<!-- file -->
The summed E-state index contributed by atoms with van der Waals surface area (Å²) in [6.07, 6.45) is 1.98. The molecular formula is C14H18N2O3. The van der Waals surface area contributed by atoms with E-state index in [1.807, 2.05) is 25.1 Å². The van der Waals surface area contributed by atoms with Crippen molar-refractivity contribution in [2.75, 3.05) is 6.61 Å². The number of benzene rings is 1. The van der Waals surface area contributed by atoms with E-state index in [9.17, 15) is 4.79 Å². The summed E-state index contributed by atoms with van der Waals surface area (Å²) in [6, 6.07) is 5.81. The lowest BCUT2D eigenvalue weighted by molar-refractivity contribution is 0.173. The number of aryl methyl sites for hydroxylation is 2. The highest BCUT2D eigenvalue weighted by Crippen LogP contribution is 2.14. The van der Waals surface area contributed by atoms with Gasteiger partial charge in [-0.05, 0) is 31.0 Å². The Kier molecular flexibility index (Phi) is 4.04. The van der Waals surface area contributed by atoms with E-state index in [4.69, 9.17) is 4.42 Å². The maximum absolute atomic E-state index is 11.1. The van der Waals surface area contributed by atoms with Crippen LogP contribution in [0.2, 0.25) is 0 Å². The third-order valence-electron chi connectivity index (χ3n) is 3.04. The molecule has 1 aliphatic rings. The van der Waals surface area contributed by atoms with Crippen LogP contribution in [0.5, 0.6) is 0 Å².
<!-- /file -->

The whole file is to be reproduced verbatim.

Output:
The summed E-state index contributed by atoms with van der Waals surface area (Å²) in [6.07, 6.45) is 1.98. The molecular formula is C14H18N2O3. The van der Waals surface area contributed by atoms with E-state index in [1.807, 2.05) is 25.1 Å². The van der Waals surface area contributed by atoms with Crippen molar-refractivity contribution in [2.75, 3.05) is 6.61 Å². The number of benzene rings is 1. The van der Waals surface area contributed by atoms with E-state index in [9.17, 15) is 4.79 Å². The summed E-state index contributed by atoms with van der Waals surface area (Å²) in [6, 6.07) is 5.81. The lowest BCUT2D eigenvalue weighted by molar-refractivity contribution is 0.173. The number of aryl methyl sites for hydroxylation is 2. The highest BCUT2D eigenvalue weighted by Crippen LogP contribution is 2.14. The van der Waals surface area contributed by atoms with Gasteiger partial charge in [-0.05, 0) is 31.0 Å². The Kier molecular flexibility index (Phi) is 4.04. The van der Waals surface area contributed by atoms with E-state index in [4.69, 9.17) is 4.42 Å². The maximum absolute atomic E-state index is 11.1. The van der Waals surface area contributed by atoms with Crippen LogP contribution in [0.2, 0.25) is 0 Å². The third-order valence-electron chi connectivity index (χ3n) is 3.04. The molecule has 1 aliphatic rings. The van der Waals surface area contributed by atoms with Crippen LogP contribution in [0.5, 0.6) is 0 Å².